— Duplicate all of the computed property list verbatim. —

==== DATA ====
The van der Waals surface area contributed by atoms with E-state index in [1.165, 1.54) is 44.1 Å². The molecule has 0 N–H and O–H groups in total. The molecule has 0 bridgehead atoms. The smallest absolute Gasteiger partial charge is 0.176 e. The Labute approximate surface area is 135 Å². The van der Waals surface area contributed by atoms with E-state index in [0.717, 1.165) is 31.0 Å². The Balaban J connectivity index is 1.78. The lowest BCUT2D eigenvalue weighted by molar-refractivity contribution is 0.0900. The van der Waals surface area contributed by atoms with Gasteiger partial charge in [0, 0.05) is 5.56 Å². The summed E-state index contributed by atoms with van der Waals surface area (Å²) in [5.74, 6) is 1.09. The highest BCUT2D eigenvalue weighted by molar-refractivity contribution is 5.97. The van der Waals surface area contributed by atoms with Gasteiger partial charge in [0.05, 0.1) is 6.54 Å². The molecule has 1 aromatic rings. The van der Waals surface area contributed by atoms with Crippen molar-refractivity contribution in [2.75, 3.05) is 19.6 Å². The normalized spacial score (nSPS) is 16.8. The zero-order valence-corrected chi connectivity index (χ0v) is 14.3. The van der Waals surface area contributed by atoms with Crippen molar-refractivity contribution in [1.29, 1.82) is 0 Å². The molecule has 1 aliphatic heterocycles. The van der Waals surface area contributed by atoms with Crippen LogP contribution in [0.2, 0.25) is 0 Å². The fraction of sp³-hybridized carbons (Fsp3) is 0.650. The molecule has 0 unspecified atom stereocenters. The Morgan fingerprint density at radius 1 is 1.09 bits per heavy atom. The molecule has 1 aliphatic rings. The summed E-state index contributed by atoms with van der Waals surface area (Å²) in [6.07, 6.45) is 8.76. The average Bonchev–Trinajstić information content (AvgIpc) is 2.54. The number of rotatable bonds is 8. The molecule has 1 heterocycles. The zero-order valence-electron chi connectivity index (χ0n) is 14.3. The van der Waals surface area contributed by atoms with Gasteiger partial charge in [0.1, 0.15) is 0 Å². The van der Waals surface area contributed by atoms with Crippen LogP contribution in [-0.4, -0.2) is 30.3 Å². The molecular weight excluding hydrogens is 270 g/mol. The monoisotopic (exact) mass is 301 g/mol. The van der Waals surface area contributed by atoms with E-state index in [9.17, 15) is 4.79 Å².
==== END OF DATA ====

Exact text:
The van der Waals surface area contributed by atoms with E-state index in [1.165, 1.54) is 44.1 Å². The molecule has 0 N–H and O–H groups in total. The molecule has 0 bridgehead atoms. The smallest absolute Gasteiger partial charge is 0.176 e. The Labute approximate surface area is 135 Å². The van der Waals surface area contributed by atoms with E-state index in [0.717, 1.165) is 31.0 Å². The Balaban J connectivity index is 1.78. The lowest BCUT2D eigenvalue weighted by molar-refractivity contribution is 0.0900. The van der Waals surface area contributed by atoms with Gasteiger partial charge in [0, 0.05) is 5.56 Å². The summed E-state index contributed by atoms with van der Waals surface area (Å²) in [5.74, 6) is 1.09. The highest BCUT2D eigenvalue weighted by molar-refractivity contribution is 5.97. The van der Waals surface area contributed by atoms with Gasteiger partial charge in [0.05, 0.1) is 6.54 Å². The molecule has 1 aromatic rings. The van der Waals surface area contributed by atoms with Crippen molar-refractivity contribution in [2.75, 3.05) is 19.6 Å². The normalized spacial score (nSPS) is 16.8. The zero-order valence-corrected chi connectivity index (χ0v) is 14.3. The van der Waals surface area contributed by atoms with Crippen molar-refractivity contribution in [1.29, 1.82) is 0 Å². The molecule has 1 aliphatic heterocycles. The van der Waals surface area contributed by atoms with Crippen LogP contribution in [0.2, 0.25) is 0 Å². The fraction of sp³-hybridized carbons (Fsp3) is 0.650. The molecule has 0 unspecified atom stereocenters. The Morgan fingerprint density at radius 1 is 1.09 bits per heavy atom. The molecule has 1 aliphatic rings. The summed E-state index contributed by atoms with van der Waals surface area (Å²) in [6.07, 6.45) is 8.76. The average Bonchev–Trinajstić information content (AvgIpc) is 2.54. The number of rotatable bonds is 8. The molecule has 1 heterocycles. The zero-order valence-electron chi connectivity index (χ0n) is 14.3. The van der Waals surface area contributed by atoms with Gasteiger partial charge in [0.1, 0.15) is 0 Å². The van der Waals surface area contributed by atoms with Crippen LogP contribution in [-0.4, -0.2) is 30.3 Å². The molecular weight excluding hydrogens is 270 g/mol. The monoisotopic (exact) mass is 301 g/mol. The van der Waals surface area contributed by atoms with E-state index in [9.17, 15) is 4.79 Å².